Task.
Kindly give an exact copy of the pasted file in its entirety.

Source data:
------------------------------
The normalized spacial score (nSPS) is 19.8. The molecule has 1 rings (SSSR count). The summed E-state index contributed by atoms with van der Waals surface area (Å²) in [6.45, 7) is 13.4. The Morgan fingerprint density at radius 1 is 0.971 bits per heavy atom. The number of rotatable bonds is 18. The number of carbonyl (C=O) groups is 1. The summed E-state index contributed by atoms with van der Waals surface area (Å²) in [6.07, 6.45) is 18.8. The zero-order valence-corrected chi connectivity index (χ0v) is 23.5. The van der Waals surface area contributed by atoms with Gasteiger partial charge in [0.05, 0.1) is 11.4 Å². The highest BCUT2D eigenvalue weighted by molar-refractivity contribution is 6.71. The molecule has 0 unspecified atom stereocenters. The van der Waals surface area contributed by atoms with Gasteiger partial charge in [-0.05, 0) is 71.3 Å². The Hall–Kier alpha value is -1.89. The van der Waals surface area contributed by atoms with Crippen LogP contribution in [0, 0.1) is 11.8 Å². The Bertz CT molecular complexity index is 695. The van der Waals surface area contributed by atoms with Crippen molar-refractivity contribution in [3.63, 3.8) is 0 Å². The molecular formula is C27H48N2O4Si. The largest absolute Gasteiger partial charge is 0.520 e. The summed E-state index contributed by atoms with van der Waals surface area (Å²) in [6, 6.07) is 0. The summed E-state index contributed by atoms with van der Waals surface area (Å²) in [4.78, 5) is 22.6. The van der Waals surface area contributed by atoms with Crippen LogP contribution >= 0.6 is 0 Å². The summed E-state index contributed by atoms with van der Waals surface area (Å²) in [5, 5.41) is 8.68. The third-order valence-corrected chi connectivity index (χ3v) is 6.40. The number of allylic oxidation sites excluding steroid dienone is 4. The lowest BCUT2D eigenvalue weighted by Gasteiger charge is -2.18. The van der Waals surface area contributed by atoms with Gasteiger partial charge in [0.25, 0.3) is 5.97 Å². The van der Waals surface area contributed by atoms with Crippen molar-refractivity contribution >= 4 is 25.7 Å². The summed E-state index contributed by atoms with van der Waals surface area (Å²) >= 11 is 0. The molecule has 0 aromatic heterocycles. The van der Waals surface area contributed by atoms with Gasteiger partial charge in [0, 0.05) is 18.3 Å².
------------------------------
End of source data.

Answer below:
The normalized spacial score (nSPS) is 19.8. The molecule has 1 rings (SSSR count). The summed E-state index contributed by atoms with van der Waals surface area (Å²) in [6.45, 7) is 13.4. The Morgan fingerprint density at radius 1 is 0.971 bits per heavy atom. The number of rotatable bonds is 18. The number of carbonyl (C=O) groups is 1. The summed E-state index contributed by atoms with van der Waals surface area (Å²) in [6.07, 6.45) is 18.8. The zero-order valence-corrected chi connectivity index (χ0v) is 23.5. The van der Waals surface area contributed by atoms with Gasteiger partial charge in [0.05, 0.1) is 11.4 Å². The highest BCUT2D eigenvalue weighted by molar-refractivity contribution is 6.71. The molecule has 0 unspecified atom stereocenters. The van der Waals surface area contributed by atoms with Gasteiger partial charge in [-0.05, 0) is 71.3 Å². The Hall–Kier alpha value is -1.89. The van der Waals surface area contributed by atoms with Crippen LogP contribution in [0, 0.1) is 11.8 Å². The Bertz CT molecular complexity index is 695. The van der Waals surface area contributed by atoms with Crippen molar-refractivity contribution in [3.63, 3.8) is 0 Å². The molecular formula is C27H48N2O4Si. The largest absolute Gasteiger partial charge is 0.520 e. The summed E-state index contributed by atoms with van der Waals surface area (Å²) in [6, 6.07) is 0. The summed E-state index contributed by atoms with van der Waals surface area (Å²) in [4.78, 5) is 22.6. The van der Waals surface area contributed by atoms with Crippen LogP contribution >= 0.6 is 0 Å². The summed E-state index contributed by atoms with van der Waals surface area (Å²) in [5, 5.41) is 8.68. The third-order valence-corrected chi connectivity index (χ3v) is 6.40. The number of allylic oxidation sites excluding steroid dienone is 4. The lowest BCUT2D eigenvalue weighted by Gasteiger charge is -2.18. The van der Waals surface area contributed by atoms with Gasteiger partial charge in [0.25, 0.3) is 5.97 Å². The van der Waals surface area contributed by atoms with Crippen molar-refractivity contribution >= 4 is 25.7 Å². The summed E-state index contributed by atoms with van der Waals surface area (Å²) >= 11 is 0. The molecule has 0 aromatic heterocycles. The van der Waals surface area contributed by atoms with Gasteiger partial charge in [0, 0.05) is 18.3 Å².